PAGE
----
You can also take one of the free guided nature walks offered for different skill levels and ages on a weekly basis. Most meet at the Visitor’s Center, located right in the heart of the arboretum.

  • Nature Walks — Every Sunday at 1 p.m., learn about the land, plants, and animals from local naturalists.
  • Nature Hikes — On the first and third Sundays of the month, adults are invited on these longer walks.
  • Family Nature Walks — On the second Sunday of the month, families can explore the arboretum with a guide.
  • Garden Strolls — On the fourth Sunday of the month, gently-paced strolls are offered with wheelchair-accessible routes.

And the fun doesn’t stop there. Check out the calendar for monthly night walks, seasonal birding hikes + more family-friendly events.

The arboretum is open daily from 4 a.m.-10 p.m. and is always free. 

UW Arboretum Events

See Arboretum events calendar for details and registration: https://arboretum.wisc.edu/visit/events/


– Saturday, November 12, 9 a.m.–12 p.m. Ecological Restoration Work Party: Core Area and Curtis Prairie

– Sunday, November 13, 1–3 p.m. Nature Hike in the Grady Tract

– Sunday, November 13, 1–3 p.m. Family Nature Program: Loving Nature

– Saturday, November 19, 9 a.m.–12 p.m. Ecological Restoration Work Party: Grady Tract

– Saturday, November 19, 1–3 p.m. Class: History of the Arboretum’s Lost City ($, registration required)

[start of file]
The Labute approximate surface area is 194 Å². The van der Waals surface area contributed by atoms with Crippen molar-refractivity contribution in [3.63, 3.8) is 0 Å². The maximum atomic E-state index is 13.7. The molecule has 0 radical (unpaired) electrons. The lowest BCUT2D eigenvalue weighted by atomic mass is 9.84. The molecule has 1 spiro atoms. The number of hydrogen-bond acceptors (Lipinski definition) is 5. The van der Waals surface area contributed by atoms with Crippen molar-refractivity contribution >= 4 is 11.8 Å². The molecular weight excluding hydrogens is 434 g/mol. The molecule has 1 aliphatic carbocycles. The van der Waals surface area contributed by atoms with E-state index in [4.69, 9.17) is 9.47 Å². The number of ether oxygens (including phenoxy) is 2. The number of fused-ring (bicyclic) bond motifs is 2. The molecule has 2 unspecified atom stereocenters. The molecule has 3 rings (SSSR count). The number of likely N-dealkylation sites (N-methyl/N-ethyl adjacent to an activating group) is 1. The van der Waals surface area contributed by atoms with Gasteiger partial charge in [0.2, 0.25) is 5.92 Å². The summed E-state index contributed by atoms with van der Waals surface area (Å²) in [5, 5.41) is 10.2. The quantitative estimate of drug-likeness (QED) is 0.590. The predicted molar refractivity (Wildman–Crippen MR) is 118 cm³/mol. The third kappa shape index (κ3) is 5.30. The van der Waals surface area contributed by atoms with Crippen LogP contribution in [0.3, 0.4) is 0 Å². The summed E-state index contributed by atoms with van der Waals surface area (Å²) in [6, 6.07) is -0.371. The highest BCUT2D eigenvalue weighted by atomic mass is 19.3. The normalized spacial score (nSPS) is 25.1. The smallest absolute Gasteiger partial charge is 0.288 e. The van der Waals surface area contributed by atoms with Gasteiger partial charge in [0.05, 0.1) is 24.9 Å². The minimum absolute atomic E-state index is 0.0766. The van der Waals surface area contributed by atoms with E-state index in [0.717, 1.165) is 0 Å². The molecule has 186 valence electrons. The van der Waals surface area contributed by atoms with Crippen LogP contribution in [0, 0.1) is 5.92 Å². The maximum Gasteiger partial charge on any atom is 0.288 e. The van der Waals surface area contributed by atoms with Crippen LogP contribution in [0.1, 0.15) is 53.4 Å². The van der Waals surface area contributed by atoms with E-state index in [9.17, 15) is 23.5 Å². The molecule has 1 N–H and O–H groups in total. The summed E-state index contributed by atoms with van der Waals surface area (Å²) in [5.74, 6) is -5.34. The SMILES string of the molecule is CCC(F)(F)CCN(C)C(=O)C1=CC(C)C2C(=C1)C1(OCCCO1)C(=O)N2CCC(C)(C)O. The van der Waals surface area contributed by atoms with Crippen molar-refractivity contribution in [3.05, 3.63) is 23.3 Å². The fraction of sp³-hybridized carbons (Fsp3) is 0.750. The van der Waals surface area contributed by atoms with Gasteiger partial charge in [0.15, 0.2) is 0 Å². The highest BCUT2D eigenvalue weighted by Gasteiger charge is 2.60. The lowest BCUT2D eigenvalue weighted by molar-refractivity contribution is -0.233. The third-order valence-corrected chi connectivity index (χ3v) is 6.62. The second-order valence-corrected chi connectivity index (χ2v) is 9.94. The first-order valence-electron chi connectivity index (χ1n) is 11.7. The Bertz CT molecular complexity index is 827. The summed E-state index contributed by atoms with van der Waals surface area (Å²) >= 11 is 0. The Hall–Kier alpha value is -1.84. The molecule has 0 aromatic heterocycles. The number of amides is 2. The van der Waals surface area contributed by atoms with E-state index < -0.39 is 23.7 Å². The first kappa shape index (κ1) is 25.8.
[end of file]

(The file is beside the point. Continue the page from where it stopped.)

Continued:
– Sunday, November 20, 1–2:30 p.m. Nature Hike

– Saturday, November 26, 9 a.m.–12 p.m. Ecological Restoration Work Party: Core Area and Curtis Prairie

– Sunday, November 27, 1–2 p.m. Garden Stroll

10. Events from Madison Friends of Urban Nature


“Kids Nature Adventures” November Wednesdays 3-4:30pm at Warner Park with Paul Noeldner and UW-Madison Student Volunteers


“Autumn in the Prairie” Sat Nov 12, 2:30pm at Owen Conservation Park with Master Naturalist Eva Roos

“Preparing for Winter” Sun Nov 13, 1:30pm at Turville Point Conservation Park with Master Naturalist Alex Singer

“Designs in Nature” Sat Nov 19, 10am at Olbrich Park with Master Naturalist JoAnn Riecke

“Prairie Seed Collection” Sun Nov 20, 1:30pm at Warner Park with Master Naturalist Alex Singer

“Masting and Natural Excess” Sat Nov 26, 10am at Aldo Leopold Nature Center/Edna Taylor with Master Naturalist Alex Singer

“Thanksgiving Birds” Sat Nov 26, 1:30pm at Pheasant Branch Prairie with Master Naturalist Paul Noeldner

“Fun Fall Birding” Sun Nov 27, 1:30pm at UW-Madison Lakeshore Nature Preserve with Bird Guide Chuck Henrikson

For more events, see https://cityofmadison.com/parks/events/bird-nature.cfm

HOW CAN I JOIN THE Friends of Urban Nature?

* Join the FUN with Friends of Urban Nature Parks and Partner Groups co-sponsored nature outings!

* Outings are FREE, healthy, welcoming, diverse and family and kid friendly

* Just show up, no registration required unless noted, rain or shine unless weather is dangerous;  no pets

* See guided outing details below and at http://CityofMadison.com/Parks/Events/Bird-Nature.cfm

* Find maps, fun facts and activities for self-guided walks at http://Tinyurl.com/MadisonFUNAdventures

* Connect with outing co-sponsor parks, environmental and friends groups for more great nature activities!